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Journal of Research and Development
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Views on Developing New Animal Models to Study Depression

Julian Pittman*

Department of Biological & Environmental Sciences, Troy University, USA

*Corresponding Author:
Julian Pittman
Department of Biological & Environmental Sciences
Troy University, McCall Hall Troy, Al 36083, USA
Tel: 334-808-6478
E-mail: [email protected]

Received Date: September 29, 2014; Accepted Date: October 01, 2014; Published Date: October 10, 2014

Citation: Pittman J (2014) Views on Developing New Animal Models to Study Depression. J Res Development 2: 117. doi: 10.4172/2311-3278.1000117

Copyright: © 2014 Pittman J. This is an open-access article distributed under the terms of the Creative Commons Attribution License, which permits unrestricted use, distribution, and reproduction in any medium, provided the original author and source are credited.

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Over one half-century ago several classes of medications, discovered by serendipity, were introduced for the treatment of depression. These medications revolutionized our approach to mood disorders and helped launch the modern era of psychiatry. However, our progress since those serendipitous discoveries has been rather disappointing. We still do not understand with absolute certainty how those medications produce their desired clinical effects. We have not introduced newer medications with fundamentally different mechanisms-of-action. We have not identified the genetic and neurobiological mechanisms underlying depression, nor do we understand the mechanisms by which nongenetic factors influence these disorders. We have only a rudimentary understanding of the circuits in the brain responsible for the normal regulation of mood and affect and of those circuits that function abnormally in mood disorders. In approaching these gaps in our knowledge, development of animal models is urgently needed.

Zebrafish are emerging as a promising model organism for experimental studies of depression. However, even though zebrafish are rapidly becoming a popular model in the field of biological psychiatry, their application as a robust translational model is still very much in its infancy. Nevertheless, the strength of zebrafish phenotypes makes this species an exceptional animal for investigating experimental, genetic, and pharmacological models of neurobehavioral disorders, such as depression. As a result of the past three decades of intensive investigation with zebrafish, this species has become geneticists’ favorite model organisms. The accumulated genetic knowledge about, and the genetic methods specifically developed for the zebrafish now make this species particularly attractive for several research fields. One of these fields is behavioral neuroscience. Zebrafish models strike an optimal balance between system complexity and practical simplicity. Zebrafish are complex organisms with brain anatomy, neurophysiology, and molecular characteristics (e.g., nucleotide sequence of its genes) very similar to those of other vertebrates including mammals. Furthermore, they are small, easy and cheap to maintain in the laboratory, and have been highly amenable to high-throughput screening (e.g., forward genetic or drug screens). The latter is particularly noteworthy for the purposes of unraveling the genetic, and in general the biological, mechanisms of complex brain functions and the disorders of these functions. High-throughput screens may have the ability to identify a significant proportion of the potentially large number of molecular players involved in these functions.There have been many studies devoted to the analysis of the biological mechanisms of depression, and a considerable amount of effort has been invested in the development of pharmacological treatments. For preclinical research, most of these studies used rodents. Since a large amount of data has been accumulated on rodent species, it may seem logical to think that building upon this well-laid foundation is the only way to proceed. The abandonment of rodent research is certainly not likely or recommended; however, utilization of another vertebrate, zebrafish, appears to be a fruitful direction to pursue.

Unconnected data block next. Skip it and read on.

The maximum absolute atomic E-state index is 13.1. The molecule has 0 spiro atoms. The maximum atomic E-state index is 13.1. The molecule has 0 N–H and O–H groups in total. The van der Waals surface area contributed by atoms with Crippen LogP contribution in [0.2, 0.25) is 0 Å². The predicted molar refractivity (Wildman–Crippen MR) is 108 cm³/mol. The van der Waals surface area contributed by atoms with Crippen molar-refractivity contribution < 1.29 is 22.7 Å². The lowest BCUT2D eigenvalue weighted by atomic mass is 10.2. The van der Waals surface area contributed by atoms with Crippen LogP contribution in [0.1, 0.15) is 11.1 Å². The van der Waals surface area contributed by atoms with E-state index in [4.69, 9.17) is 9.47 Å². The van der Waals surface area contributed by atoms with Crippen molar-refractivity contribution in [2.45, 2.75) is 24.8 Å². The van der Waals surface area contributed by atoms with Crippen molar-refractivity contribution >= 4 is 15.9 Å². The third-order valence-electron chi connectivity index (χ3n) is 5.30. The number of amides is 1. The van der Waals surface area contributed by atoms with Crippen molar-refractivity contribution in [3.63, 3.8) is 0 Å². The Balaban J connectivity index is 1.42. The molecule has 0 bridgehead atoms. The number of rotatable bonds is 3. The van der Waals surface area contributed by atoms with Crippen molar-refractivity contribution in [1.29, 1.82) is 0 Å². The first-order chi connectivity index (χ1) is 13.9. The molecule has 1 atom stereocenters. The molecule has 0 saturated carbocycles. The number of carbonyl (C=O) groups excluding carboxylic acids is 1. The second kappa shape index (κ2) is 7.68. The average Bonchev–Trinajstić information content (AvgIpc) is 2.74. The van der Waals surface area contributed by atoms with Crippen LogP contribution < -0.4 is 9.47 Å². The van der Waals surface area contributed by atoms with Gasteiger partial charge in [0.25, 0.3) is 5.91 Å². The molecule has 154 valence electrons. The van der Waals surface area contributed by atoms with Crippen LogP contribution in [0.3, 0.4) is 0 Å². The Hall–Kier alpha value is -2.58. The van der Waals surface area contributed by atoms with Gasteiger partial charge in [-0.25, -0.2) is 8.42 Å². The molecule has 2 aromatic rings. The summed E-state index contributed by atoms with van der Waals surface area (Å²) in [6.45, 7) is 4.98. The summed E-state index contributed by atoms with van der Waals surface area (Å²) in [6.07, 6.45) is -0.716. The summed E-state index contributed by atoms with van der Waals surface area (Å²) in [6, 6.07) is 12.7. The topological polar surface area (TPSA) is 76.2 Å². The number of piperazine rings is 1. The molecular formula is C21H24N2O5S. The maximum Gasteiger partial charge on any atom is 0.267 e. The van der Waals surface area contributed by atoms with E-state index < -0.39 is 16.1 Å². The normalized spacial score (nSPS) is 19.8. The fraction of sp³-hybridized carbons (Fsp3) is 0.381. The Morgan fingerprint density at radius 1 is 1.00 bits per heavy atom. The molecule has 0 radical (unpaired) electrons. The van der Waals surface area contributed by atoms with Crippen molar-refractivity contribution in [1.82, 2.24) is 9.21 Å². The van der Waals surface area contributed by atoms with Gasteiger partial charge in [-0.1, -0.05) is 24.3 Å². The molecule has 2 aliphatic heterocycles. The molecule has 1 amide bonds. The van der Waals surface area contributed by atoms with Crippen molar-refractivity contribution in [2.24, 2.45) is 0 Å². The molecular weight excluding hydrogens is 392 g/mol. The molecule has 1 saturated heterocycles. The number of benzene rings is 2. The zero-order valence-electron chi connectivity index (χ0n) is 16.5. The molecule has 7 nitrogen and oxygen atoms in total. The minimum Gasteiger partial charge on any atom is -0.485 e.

It is challenging to predict how beneficial zebrafish may become in modeling and analysis of the biological mechanisms of human depression. At this juncture, however, it seems that the main components necessary for such research to be successful in the future already exist. While only distantly related to humans, the zebrafish has already proven its translational relevance. But perhaps the most important advantage of this species as a laboratory tool may be best described with one word: numbers. Complex biological phenomena are associated with large numbers of mechanisms. These may be discovered using broad screens, genetic, or pharmacological tools. Zebrafish have been shown to be ideal for large scale screens due to several of its features, but principally to the fact that a large amount of these fish can be produced fast and can be maintained and now tested efficiently in the laboratory. Given the complexity of the mechanisms of depression, one may assume the need to identify a large number of molecular players, i.e., genes and their protein products and the biochemical interactions between the proteins. It can be argued that this complexity may be best tackled, at least initially, using large scale screens for mutations and drugs. These screens are the key to the identification of potential targets and leads that may subsequently be followed up on by more targeted hypothesis driven analyses. It is important to note that I am not advocating the screening approach as the only possible or only potentially fruitful one. There are a large number of unknown mechanisms waiting to be discovered and their discovery may be significantly facilitated by “blind”, i.e., unbiased, screening applications. This is exactly where zebrafish have a major advantage over other laboratory organisms. It is imperative that additional novel behavioral endpoints and observational methodologies, such as automated videotracking systems, strengthen the utility of zebrafish for use as an animal model for depression research. Using biomolecular markers, such as gene expression, immunohistochemistry etc., to parallel zebrafish physiology with behavioral data gives us another essential research direction. Lastly, expanding the area of zebrafish research by including cross-domain modeling, for example drug withdrawal/depression, as is currently done in my laboratory, may well lead to new translational models using a combination of both larval and adult zebrafish.